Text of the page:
In Luke 10:31, a priest was going "down the road," which meant he had finished serving God in church, uh, I mean the temple, and was on his way home. A priest was the highest position in the temple, offering up people's sacrifices to God. If anyone was supposedly close to God, it was a priest.
But now he was going home from church, uh, I mean the temple, and was "off the clock." He sees this half-dead man lying in the road and decides to walk by without helping him. Next a Levite comes by and he too bypasses him. The Levites assisted the priests in the temple. So this man was also on his way home from church, uh, I mean the temple, but didn't stop to rescue the man.
What did the priest and the Levite have in common? They both supposedly loved and served in the temple. They acted one way inside of the temple and another way when they were away from it. They claimed to love God but it wasn't manifested in their daily walk in how they treated others.
Many people who attend church are like that priest and Levite in the parable. They act one way inside the church, but completely different after they leave. They claim to love God during the church service, but it isn't manifested on the daily road of life. Another word for this "double life" is hypocrisy--acting one way at church and completely different away from it.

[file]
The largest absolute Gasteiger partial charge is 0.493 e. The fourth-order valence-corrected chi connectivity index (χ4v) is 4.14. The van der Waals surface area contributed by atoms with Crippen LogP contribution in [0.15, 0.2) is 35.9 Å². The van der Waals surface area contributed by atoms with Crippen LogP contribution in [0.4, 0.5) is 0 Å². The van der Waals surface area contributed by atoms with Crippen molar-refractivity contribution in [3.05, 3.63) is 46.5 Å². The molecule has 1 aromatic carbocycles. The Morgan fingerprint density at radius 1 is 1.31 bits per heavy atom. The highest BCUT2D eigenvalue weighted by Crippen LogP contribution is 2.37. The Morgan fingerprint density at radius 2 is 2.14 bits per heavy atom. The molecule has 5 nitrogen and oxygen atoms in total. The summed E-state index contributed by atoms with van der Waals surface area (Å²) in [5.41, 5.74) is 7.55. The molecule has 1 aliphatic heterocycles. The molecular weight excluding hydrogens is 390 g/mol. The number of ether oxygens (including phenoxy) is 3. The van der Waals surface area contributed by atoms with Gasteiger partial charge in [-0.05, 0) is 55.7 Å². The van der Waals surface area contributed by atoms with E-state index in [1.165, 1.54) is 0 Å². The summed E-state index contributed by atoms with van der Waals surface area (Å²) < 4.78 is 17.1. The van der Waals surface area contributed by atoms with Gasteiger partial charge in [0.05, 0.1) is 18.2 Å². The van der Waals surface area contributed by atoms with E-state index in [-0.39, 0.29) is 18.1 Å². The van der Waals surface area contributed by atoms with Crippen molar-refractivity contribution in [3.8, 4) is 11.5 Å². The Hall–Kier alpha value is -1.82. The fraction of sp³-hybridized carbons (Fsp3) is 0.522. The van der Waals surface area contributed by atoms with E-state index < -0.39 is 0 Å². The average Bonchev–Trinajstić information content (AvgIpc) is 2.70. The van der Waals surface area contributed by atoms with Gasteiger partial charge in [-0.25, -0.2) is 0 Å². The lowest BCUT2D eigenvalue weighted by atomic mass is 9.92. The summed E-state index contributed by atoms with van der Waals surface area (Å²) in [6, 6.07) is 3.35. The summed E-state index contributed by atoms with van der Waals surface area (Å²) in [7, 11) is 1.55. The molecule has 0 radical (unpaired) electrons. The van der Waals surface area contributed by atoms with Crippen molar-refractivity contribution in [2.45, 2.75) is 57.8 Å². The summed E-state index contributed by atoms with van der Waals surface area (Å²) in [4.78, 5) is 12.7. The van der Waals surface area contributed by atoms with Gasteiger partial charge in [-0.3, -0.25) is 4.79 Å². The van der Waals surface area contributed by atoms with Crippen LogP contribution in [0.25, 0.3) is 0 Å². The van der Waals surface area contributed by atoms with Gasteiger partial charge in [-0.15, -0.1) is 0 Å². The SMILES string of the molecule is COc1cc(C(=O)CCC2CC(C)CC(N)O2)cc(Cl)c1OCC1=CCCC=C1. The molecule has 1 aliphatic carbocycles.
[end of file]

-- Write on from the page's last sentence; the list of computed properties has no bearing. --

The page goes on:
The parable concludes when a Samaritan comes by and rescues the man. The Samaritans were hated by the Jews because they had a rival temple on Mt. Gerazim. (This is why the woman at the well in John 4:20 asked Jesus which was the right mountain to worship God--Jerusalem or Gerazim). Ironically, the Samaritan worshipped in the wrong temple, yet showed more compassion than the priest and the Levite who served in the right temple.
It just goes to show that it's not the church you attend that makes you right with God, but what's inside your heart. So next Sunday, when you're on your way home from the temple, uh, I mean church, remember the parable of the Good Samaritan.